FEC approves Humanitarian & Poverty Alleviation Trust Fund

The Federal Executive Council, FEC, on Monday has approved the establishment of a Humanitarian and Poverty Alleviation Trust Fund.

President Bola Tinubu, who presided over the weekly FEC meeting, conveyed the approval to the cabinet members in attendance at the State House.

The Minister of humanitarian affairs, Dr Betta Edu who briefed State House correspondents at the end of the meeting, said the fund is expected to garner up to $5 billion annually from Government, Donors, Private sector, Philanthropic individuals and other innovative forms of resource mobilization.

Edu mentioned a governing board that would oversee the fund’s implementation, adding that the governing board “will involve key stakeholders that are relevant to the process.”

“This is a flexible form of financing that is intended to assist Nigeria in adequately responding to humanitarian crises, emergencies, and challenges of internal displacement, as well as adequately addressing the issue of poverty in Nigeria.”

“This of course is a victory for the poor and indeed, would bring help and succor which the Renewed Hope Agenda stands for” , she went on to say.

Edu disclosed that the council also approved the ratification of the African Charter protocol on the protection of the rights of older persons in Nigeria.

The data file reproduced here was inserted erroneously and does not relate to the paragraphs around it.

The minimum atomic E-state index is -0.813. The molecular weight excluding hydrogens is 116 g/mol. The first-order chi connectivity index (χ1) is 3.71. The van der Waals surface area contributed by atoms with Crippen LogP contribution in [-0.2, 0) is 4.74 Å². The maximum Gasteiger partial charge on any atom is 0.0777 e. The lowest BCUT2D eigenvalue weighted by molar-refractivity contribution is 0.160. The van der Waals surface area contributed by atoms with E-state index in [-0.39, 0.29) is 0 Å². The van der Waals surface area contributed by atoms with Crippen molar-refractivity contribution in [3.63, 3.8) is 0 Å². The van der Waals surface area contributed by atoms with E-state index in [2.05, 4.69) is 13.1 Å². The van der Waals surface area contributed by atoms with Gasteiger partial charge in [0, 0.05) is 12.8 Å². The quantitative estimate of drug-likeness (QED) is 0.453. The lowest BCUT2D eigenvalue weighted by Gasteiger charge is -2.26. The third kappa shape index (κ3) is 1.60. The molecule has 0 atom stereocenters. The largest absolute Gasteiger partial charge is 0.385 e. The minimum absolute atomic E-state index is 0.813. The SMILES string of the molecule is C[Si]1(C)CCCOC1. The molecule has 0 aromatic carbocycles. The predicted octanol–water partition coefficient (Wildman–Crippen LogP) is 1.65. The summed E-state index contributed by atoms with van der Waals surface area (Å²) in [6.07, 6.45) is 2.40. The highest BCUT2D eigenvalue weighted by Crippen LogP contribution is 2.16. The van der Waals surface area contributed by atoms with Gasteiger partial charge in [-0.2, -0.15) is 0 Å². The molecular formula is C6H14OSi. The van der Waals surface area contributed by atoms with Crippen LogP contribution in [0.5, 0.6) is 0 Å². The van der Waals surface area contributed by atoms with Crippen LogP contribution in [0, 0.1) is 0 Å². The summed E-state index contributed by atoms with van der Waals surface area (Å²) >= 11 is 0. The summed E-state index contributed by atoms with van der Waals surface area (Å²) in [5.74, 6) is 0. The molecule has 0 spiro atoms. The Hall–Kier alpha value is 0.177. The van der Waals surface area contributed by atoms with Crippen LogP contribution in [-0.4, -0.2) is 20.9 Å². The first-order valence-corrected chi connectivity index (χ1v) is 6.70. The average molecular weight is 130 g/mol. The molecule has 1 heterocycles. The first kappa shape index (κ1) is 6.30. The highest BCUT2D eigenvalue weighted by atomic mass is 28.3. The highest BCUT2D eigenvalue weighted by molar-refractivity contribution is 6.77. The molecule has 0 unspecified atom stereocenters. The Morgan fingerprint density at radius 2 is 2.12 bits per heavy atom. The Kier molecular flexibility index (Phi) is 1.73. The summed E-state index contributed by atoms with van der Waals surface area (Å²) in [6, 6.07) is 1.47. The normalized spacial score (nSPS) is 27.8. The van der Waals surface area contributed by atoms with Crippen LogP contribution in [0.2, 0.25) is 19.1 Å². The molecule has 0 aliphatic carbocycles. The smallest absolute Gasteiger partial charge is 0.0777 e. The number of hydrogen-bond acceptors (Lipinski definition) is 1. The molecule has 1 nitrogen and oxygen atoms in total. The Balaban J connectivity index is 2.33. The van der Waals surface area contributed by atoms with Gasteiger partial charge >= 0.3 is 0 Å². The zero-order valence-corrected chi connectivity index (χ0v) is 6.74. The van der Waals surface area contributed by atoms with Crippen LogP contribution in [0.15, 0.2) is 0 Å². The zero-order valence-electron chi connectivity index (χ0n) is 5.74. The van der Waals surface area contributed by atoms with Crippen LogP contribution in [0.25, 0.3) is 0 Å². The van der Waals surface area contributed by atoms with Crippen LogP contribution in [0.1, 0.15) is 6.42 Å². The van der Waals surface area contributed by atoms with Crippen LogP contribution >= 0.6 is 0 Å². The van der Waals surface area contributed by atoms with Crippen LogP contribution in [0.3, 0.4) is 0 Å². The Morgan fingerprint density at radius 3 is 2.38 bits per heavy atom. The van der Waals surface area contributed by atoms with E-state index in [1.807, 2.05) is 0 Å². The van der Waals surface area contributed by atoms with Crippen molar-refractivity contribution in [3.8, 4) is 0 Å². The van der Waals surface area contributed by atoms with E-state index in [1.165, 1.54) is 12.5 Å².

“We have signed up to the African charter and this has made us one of the countries within Africa that has approved that older people be protected and should not be discriminated against at any level.

Betta Edu

“this gives older Persons a lot of protection and the government of President Tinubu is interested in their welfare and protecting their rights”, Edu said.

In September, Edu announced the establishment of the trust fund while speaking on the sidelines of the 78th United Nations General Assembly, UNGA, in New York. These are some of the resolutions that the President and his Delegation reached at UNGA78.

She stated that the federal government will provide 30% of the funding, with the remaining 70% coming from donor agencies, the private sector, and other nations’ development partners, among others.

The Minister said the fund would have several governing cadres with a structure that would show accountability and transparency, while reducing bureaucracy in putting up an adequate response to humanitarian challenges in any part of the country.

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